That is how many Warning Letters the agency sent out last Friday to manufacturers and distributors of dietary supplements. The specific focus of the letters was products that were being marketed containing dimethylamylamine, also known as DMAA, sold as a “natural stimulant”.
The specific violation cited in the letters was that current law states that when supplements contain dietary ingredients not marketed before October 15, 1994, manufacturers must submit the new ingredient for use as a New Dietary Ingredient, notifying FDA of evidence that supports a conclusion that use is safe. The agency said in the letters that this requirement had not been met.
Further the agency stated that the synthetic DMAA could not be a “dietary ingredient” under Dietary Supplement Health and Education Act of 1994 (DSHEA cheapest electronic cigarette) which defines a dietary ingredient as a “vitamin, mineral, amino acid, herb or other botanical, a dietary substance for use by man to supplement the diet, or a concentrate, a metabolite, constituent, extract or combination of these substances.”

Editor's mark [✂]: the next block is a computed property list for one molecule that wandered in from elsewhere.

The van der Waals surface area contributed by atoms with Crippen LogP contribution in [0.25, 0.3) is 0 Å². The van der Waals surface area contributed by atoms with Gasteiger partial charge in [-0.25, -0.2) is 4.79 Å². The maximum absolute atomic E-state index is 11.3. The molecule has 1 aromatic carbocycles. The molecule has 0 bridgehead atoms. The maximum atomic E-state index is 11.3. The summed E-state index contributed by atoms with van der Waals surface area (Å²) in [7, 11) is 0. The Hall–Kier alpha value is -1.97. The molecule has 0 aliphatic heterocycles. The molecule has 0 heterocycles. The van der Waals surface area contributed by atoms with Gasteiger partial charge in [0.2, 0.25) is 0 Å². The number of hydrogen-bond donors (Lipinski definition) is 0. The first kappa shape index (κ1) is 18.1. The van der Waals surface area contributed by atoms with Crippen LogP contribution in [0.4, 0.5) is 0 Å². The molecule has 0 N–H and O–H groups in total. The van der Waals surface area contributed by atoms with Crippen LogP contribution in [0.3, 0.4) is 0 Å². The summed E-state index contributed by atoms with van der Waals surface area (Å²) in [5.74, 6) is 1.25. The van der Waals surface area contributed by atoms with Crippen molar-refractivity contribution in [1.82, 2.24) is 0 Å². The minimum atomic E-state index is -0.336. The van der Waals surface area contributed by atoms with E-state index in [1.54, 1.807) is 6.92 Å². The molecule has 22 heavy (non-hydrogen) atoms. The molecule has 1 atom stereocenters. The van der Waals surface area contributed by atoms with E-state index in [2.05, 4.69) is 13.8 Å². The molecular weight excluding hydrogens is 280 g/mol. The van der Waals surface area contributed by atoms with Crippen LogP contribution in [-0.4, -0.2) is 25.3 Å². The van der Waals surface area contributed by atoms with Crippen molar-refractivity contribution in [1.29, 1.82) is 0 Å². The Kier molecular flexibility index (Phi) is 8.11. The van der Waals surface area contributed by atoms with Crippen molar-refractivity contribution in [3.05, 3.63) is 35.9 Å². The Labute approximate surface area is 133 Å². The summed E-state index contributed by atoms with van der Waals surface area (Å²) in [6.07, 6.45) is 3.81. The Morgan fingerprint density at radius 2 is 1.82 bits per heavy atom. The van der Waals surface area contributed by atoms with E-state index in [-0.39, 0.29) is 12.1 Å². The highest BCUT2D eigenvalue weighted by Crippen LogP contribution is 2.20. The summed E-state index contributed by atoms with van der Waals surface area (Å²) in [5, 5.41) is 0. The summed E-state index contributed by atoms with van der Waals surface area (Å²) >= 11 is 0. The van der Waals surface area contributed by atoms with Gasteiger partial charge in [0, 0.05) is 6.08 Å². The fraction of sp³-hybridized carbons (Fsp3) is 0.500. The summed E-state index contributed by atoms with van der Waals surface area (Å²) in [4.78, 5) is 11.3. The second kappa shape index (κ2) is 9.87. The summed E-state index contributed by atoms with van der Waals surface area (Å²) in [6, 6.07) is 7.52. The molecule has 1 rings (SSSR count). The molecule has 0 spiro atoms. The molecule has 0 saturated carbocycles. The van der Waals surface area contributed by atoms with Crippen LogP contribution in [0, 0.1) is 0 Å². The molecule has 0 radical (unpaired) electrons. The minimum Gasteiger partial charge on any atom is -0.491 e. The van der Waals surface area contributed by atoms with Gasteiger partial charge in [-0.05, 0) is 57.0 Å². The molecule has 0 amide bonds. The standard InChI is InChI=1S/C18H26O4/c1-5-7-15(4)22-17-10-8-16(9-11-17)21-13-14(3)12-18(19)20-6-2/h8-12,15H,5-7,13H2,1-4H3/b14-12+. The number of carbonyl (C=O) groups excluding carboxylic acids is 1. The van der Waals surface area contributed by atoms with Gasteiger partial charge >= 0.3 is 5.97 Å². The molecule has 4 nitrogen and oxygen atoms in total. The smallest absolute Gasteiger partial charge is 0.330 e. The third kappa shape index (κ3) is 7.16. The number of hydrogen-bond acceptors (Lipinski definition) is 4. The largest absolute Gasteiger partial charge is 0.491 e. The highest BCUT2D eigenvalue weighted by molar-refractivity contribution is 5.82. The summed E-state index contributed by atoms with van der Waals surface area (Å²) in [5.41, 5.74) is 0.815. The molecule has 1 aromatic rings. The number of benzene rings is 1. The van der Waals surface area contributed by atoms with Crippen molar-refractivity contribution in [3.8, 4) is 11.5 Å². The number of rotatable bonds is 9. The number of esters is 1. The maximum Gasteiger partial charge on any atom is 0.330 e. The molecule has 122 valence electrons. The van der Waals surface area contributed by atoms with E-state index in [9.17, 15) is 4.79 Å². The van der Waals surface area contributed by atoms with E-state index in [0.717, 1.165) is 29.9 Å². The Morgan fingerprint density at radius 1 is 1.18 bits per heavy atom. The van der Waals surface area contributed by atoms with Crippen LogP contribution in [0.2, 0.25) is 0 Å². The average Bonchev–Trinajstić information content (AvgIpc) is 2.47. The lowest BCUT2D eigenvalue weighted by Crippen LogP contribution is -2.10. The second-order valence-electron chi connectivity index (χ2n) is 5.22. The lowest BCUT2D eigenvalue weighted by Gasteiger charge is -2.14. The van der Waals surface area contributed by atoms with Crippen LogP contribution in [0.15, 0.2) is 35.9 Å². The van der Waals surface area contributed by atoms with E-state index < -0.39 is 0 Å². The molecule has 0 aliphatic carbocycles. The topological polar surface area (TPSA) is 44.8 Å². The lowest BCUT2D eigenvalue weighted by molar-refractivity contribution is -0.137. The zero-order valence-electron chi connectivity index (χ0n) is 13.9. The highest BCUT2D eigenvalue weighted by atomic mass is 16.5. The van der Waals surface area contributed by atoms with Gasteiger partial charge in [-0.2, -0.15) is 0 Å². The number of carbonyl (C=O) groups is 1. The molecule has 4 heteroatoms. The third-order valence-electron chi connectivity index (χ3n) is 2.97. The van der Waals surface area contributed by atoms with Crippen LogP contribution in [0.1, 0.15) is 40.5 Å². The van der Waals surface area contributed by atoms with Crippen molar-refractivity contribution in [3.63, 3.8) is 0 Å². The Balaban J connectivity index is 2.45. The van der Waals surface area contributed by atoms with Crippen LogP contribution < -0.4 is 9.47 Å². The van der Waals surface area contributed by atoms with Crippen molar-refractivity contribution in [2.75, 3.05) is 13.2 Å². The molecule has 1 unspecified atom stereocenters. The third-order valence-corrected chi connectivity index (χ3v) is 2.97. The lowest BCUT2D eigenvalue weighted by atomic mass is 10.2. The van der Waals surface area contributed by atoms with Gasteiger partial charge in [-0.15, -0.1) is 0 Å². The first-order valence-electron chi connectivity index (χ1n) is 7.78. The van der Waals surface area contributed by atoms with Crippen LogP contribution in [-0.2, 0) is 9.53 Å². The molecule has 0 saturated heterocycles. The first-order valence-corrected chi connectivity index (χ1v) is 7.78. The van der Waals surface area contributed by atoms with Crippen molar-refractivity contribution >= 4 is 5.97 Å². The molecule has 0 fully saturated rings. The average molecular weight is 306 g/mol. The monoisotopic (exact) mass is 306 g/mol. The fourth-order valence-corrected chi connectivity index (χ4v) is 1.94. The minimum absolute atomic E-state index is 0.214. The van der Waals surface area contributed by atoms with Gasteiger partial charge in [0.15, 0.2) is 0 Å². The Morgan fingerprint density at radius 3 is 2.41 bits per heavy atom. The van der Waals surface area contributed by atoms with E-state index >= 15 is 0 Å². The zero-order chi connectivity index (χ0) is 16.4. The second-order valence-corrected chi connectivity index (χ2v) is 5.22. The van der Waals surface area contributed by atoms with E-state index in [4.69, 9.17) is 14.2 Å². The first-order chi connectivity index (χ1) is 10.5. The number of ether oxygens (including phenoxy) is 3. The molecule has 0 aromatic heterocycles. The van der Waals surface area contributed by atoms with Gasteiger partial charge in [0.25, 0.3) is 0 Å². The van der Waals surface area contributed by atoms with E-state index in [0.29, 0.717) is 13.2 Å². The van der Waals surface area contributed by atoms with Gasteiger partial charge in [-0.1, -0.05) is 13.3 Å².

FDA has been known in the past to send out a flock of letters at once to stake out a policy decision.
The action appears some time in coming. DMAA has been marketed as a supplement appealing to fitness buffs seeking extra energy. The Army Times reported in December 2011 that the Department of Defense was pulling DMAA containing products from on-base sales pending a review of side effects after some the experiences of some soldiers.
More information on how the agency regulates dietary supplement is contained on an overview page at the FDA site.